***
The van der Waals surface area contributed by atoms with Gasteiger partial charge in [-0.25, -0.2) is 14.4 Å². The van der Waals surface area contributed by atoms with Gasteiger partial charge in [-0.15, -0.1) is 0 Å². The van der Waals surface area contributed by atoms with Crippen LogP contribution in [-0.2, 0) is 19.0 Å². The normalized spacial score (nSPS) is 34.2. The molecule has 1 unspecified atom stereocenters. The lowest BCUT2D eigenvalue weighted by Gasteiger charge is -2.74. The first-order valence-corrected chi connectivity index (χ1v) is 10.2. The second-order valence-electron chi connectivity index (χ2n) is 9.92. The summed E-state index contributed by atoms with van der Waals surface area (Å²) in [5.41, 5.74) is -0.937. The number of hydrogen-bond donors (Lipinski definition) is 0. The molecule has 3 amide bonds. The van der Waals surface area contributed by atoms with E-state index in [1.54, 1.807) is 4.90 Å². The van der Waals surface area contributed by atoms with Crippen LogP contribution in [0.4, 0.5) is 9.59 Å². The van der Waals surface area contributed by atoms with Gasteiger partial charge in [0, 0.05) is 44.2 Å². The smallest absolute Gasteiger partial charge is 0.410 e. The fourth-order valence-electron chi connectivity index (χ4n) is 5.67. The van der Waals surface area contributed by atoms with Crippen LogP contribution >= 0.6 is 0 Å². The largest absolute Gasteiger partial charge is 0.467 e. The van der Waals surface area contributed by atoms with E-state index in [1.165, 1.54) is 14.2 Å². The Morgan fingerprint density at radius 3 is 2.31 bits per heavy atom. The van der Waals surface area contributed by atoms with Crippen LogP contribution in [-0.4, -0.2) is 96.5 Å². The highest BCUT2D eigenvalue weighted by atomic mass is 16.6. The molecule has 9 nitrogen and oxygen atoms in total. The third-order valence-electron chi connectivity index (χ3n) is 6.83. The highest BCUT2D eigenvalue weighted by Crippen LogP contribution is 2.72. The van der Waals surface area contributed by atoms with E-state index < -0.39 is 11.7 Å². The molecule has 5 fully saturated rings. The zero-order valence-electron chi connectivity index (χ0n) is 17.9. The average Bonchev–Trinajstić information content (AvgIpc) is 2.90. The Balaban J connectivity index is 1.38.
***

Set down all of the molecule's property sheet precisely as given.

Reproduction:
The van der Waals surface area contributed by atoms with Gasteiger partial charge in [-0.25, -0.2) is 14.4 Å². The van der Waals surface area contributed by atoms with Gasteiger partial charge in [-0.15, -0.1) is 0 Å². The van der Waals surface area contributed by atoms with Crippen LogP contribution in [-0.2, 0) is 19.0 Å². The normalized spacial score (nSPS) is 34.2. The molecule has 1 unspecified atom stereocenters. The lowest BCUT2D eigenvalue weighted by Gasteiger charge is -2.74. The first-order valence-corrected chi connectivity index (χ1v) is 10.2. The second-order valence-electron chi connectivity index (χ2n) is 9.92. The summed E-state index contributed by atoms with van der Waals surface area (Å²) in [5.41, 5.74) is -0.937. The number of hydrogen-bond donors (Lipinski definition) is 0. The molecule has 3 amide bonds. The van der Waals surface area contributed by atoms with E-state index in [1.54, 1.807) is 4.90 Å². The van der Waals surface area contributed by atoms with Crippen LogP contribution in [0.4, 0.5) is 9.59 Å². The van der Waals surface area contributed by atoms with Gasteiger partial charge in [0, 0.05) is 44.2 Å². The smallest absolute Gasteiger partial charge is 0.410 e. The fourth-order valence-electron chi connectivity index (χ4n) is 5.67. The van der Waals surface area contributed by atoms with Crippen LogP contribution >= 0.6 is 0 Å². The largest absolute Gasteiger partial charge is 0.467 e. The van der Waals surface area contributed by atoms with E-state index in [1.165, 1.54) is 14.2 Å². The Morgan fingerprint density at radius 3 is 2.31 bits per heavy atom. The van der Waals surface area contributed by atoms with Crippen LogP contribution in [-0.4, -0.2) is 96.5 Å². The highest BCUT2D eigenvalue weighted by atomic mass is 16.6. The molecule has 9 nitrogen and oxygen atoms in total. The third-order valence-electron chi connectivity index (χ3n) is 6.83. The highest BCUT2D eigenvalue weighted by Crippen LogP contribution is 2.72. The van der Waals surface area contributed by atoms with E-state index < -0.39 is 11.7 Å². The molecule has 5 fully saturated rings. The zero-order valence-electron chi connectivity index (χ0n) is 17.9. The average Bonchev–Trinajstić information content (AvgIpc) is 2.90. The Balaban J connectivity index is 1.38.